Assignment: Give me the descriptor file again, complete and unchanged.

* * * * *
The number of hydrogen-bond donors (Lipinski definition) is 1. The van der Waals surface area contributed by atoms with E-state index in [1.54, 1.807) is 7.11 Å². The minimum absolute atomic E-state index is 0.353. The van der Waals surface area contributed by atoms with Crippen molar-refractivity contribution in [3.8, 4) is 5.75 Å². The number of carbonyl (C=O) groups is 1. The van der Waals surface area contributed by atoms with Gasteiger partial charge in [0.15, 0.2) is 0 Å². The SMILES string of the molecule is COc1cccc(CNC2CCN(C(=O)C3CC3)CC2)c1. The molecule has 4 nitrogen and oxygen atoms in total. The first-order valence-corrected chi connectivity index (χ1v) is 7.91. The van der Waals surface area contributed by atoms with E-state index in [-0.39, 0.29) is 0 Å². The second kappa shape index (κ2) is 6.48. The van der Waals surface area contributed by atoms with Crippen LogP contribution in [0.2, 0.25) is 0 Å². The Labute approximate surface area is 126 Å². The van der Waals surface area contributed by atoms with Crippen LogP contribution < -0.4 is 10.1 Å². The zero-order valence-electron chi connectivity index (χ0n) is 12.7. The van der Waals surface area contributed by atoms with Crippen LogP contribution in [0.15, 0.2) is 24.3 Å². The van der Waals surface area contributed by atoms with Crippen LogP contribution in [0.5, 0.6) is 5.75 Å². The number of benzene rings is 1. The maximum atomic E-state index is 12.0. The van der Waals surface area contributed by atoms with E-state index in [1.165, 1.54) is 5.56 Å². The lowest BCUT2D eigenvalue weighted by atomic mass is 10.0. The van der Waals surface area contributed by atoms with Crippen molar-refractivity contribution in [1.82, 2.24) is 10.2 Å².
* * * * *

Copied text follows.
The number of hydrogen-bond donors (Lipinski definition) is 1. The van der Waals surface area contributed by atoms with E-state index in [1.54, 1.807) is 7.11 Å². The minimum absolute atomic E-state index is 0.353. The van der Waals surface area contributed by atoms with Crippen molar-refractivity contribution in [3.8, 4) is 5.75 Å². The number of carbonyl (C=O) groups is 1. The van der Waals surface area contributed by atoms with Gasteiger partial charge in [0.15, 0.2) is 0 Å². The SMILES string of the molecule is COc1cccc(CNC2CCN(C(=O)C3CC3)CC2)c1. The molecule has 4 nitrogen and oxygen atoms in total. The first-order valence-corrected chi connectivity index (χ1v) is 7.91. The van der Waals surface area contributed by atoms with E-state index in [-0.39, 0.29) is 0 Å². The second kappa shape index (κ2) is 6.48. The van der Waals surface area contributed by atoms with Crippen LogP contribution in [0.2, 0.25) is 0 Å². The Labute approximate surface area is 126 Å². The van der Waals surface area contributed by atoms with Crippen LogP contribution < -0.4 is 10.1 Å². The zero-order valence-electron chi connectivity index (χ0n) is 12.7. The van der Waals surface area contributed by atoms with Crippen LogP contribution in [0.15, 0.2) is 24.3 Å². The van der Waals surface area contributed by atoms with Crippen LogP contribution in [0.5, 0.6) is 5.75 Å². The number of benzene rings is 1. The maximum atomic E-state index is 12.0. The van der Waals surface area contributed by atoms with E-state index in [1.165, 1.54) is 5.56 Å². The lowest BCUT2D eigenvalue weighted by atomic mass is 10.0. The van der Waals surface area contributed by atoms with Crippen molar-refractivity contribution in [1.82, 2.24) is 10.2 Å².